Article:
I eased up to the call buttons and maneuvered until they waited directly in front of me at eye level. But with my halo brace and lack of stability I couldn’t reach forward to press the button without falling on my nose. I needed another approach.

I backed up, much more difficult than going forward, and turned until I sat beside the buttons.

Uh-oh. Pushing buttons required a new set of movements. My arms still lacked complete control, especially when I reached away from my body. I braced against the armrest, reached out, and—my fingers didn’t work. How do you push a button without using your fingers?

I could use my thumb a bit. Braced again, zeroed in on the “DOWN” arrow, and stabbed. A few misses, and then—SUCCESS! The button illuminated. I heard the mechanism, responding to the call of my wavering arm and barely controlled thumb.

Two chimes signaled the elevator’s arrival. Unfortunately, it wasn’t the car in front of me. I heard the doors open behind me as I struggled to back up.

The elevator waited a few seconds, declared a false alarm, and moved on. I turned just enough to see the doors slide shut.

I rested a few minutes. Moving the chair quickly made shoulders burn and arms ache. While I waited, the elevator returned, and a man in hospital scrubs emerged. Do you need a hand? Hold the door for you?

No. I didn’t want him to watch me struggle. I flailed my arm to wave him on.

Ready for another attempt, I rolled beside the controls and stabbed at the button. My fumbling thumb hit the “UP” arrow. Oh, well.

Quick! Back and turn. I heard the car moving. Back a little more, and I was in position directly front of the doors. The bell chimed once, but the other set of doors opened! I hadn’t anticipated that possibility. I turned and pushed forward, but as the doors closed I sat several feet away.

Why are these elevators so hard to use? Why don’t they wait longer? I’ll never get off this floor without help! This isn’t fair!

I decided I’d have to press the button, choose my door and push toward it immediately. I moved too slowly to wait and see which car arrived.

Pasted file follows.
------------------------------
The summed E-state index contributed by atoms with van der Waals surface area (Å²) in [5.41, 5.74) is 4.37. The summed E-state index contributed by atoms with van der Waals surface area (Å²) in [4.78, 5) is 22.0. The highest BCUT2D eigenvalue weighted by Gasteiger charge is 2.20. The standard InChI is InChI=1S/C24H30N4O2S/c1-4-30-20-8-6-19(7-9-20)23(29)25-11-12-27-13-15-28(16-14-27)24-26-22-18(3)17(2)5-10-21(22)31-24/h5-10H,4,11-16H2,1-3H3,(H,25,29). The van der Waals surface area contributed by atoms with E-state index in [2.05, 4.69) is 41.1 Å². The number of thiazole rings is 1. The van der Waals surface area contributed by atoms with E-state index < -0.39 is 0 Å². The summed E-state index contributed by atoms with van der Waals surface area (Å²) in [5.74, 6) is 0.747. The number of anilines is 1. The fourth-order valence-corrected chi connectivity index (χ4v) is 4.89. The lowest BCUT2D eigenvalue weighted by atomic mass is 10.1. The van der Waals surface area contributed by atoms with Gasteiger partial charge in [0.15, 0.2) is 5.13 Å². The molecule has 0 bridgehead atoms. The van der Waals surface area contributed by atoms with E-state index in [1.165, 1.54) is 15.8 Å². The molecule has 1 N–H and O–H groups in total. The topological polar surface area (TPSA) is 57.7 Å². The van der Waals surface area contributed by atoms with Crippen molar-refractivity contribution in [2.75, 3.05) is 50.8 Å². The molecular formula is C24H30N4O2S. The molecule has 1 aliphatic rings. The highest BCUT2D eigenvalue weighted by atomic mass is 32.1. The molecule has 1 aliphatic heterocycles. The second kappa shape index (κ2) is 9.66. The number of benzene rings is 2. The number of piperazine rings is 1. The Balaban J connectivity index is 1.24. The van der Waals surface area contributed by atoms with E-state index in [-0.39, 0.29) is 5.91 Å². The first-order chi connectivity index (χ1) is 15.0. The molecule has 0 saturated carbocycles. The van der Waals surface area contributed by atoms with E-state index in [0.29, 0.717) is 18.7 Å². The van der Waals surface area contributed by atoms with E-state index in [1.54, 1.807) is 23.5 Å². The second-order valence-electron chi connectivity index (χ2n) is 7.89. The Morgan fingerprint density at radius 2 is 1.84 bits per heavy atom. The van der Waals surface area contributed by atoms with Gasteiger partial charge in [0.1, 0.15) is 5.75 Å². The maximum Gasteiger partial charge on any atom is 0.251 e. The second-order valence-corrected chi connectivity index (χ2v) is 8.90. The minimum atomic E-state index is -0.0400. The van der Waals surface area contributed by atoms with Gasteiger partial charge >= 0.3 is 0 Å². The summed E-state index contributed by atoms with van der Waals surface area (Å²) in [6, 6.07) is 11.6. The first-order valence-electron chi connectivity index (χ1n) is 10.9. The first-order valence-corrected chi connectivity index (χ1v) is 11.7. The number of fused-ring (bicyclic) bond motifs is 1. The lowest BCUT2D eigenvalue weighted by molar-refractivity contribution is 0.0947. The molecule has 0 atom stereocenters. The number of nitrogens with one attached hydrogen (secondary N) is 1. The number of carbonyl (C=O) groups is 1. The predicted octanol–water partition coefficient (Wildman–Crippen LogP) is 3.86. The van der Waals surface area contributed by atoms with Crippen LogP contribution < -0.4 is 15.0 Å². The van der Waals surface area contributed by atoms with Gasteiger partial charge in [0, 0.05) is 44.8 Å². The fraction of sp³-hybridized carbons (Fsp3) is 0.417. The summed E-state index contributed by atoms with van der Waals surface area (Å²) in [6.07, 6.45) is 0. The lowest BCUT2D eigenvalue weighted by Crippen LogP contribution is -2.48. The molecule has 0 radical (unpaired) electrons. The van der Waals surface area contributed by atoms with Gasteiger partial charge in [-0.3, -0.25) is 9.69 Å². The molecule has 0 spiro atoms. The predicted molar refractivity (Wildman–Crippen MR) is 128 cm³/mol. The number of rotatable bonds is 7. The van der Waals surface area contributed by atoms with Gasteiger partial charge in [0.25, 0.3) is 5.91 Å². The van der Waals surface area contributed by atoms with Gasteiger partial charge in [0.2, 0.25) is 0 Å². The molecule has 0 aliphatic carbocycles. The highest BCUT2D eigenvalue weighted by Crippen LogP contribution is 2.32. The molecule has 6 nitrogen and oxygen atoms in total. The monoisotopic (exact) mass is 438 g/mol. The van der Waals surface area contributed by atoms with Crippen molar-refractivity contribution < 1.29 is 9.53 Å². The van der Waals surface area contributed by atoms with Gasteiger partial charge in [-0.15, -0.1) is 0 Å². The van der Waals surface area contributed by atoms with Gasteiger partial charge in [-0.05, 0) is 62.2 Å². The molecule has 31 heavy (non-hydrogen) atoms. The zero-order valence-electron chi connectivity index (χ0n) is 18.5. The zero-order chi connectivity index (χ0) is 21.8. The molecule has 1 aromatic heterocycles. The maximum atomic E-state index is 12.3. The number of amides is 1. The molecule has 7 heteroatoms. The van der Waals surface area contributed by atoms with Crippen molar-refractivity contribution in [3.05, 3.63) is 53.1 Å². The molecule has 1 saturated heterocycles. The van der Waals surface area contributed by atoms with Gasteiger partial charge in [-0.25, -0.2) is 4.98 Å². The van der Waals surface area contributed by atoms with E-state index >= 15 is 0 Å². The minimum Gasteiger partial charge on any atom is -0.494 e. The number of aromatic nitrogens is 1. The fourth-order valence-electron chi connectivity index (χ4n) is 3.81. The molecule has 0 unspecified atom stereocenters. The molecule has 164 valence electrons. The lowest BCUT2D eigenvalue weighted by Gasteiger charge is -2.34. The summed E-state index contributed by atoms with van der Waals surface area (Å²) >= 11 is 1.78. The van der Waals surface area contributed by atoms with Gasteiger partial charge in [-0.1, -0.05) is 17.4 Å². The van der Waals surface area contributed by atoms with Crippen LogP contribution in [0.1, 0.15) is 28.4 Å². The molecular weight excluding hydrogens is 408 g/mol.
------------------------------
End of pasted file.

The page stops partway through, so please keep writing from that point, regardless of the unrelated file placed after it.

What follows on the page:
I teach math. I’ve made up all sorts of silly probability questions using marbles, coins, dice, buses and elevators. Who cares? Well, now I cared. Which one would arrive next? The score was two to one. I’d ask my students to calculate experimental probabilities, graph the data, and make a prediction. Which one should I choose?

As I stabbed at the button again I decided to bet on the car in front of me. Each door is equally likely, and I could get there faster because I didn’t have to back up.

The DOWN arrow lighted again. First try! I rolled forward, turned, and faced the doors. The signal sounded. I looked up and the other doors opened, waited those few miserable seconds, and closed.

With any thought at all I would have just stayed where I was. Someone eventually would have emerged from that car, and I’d have been ready to jump through the doors.

Unfortunately, stubbornness and frustration supplanted clear-headed reasoning and problem solving. So I struggled around in a half-circle and prepared for another try. The score stood three to one. Should I change my bet?

I decided to stick with my initial guess. I probably wouldn’t reach the alternative anyway because of the backing-up thing. I was becoming a fairly proficient button-pusher. I pressed and scrambled to turn, the car arrived, and now it was four to one. The doors opened and closed. They probably just appeared to smirk as they eased together.

Now what? What are the odds? As the wrong car appeared and departed once more, I slumped in defeat. If I hadn’t been so angry and frustrated I might have chuckled at the thought of students dutifully taking notes while I assured them that elevators don’t know the odds and can’t remember the five to one tally.

I wasn’t changing, committed now as a matter of either principle or stubbornness. Besides, I would really feel stupid if I switched and my original choice appeared.

Turn, stab, light, scramble. I heard the whir of machinery, but which one would appear? I stared at the lights, expecting another failure.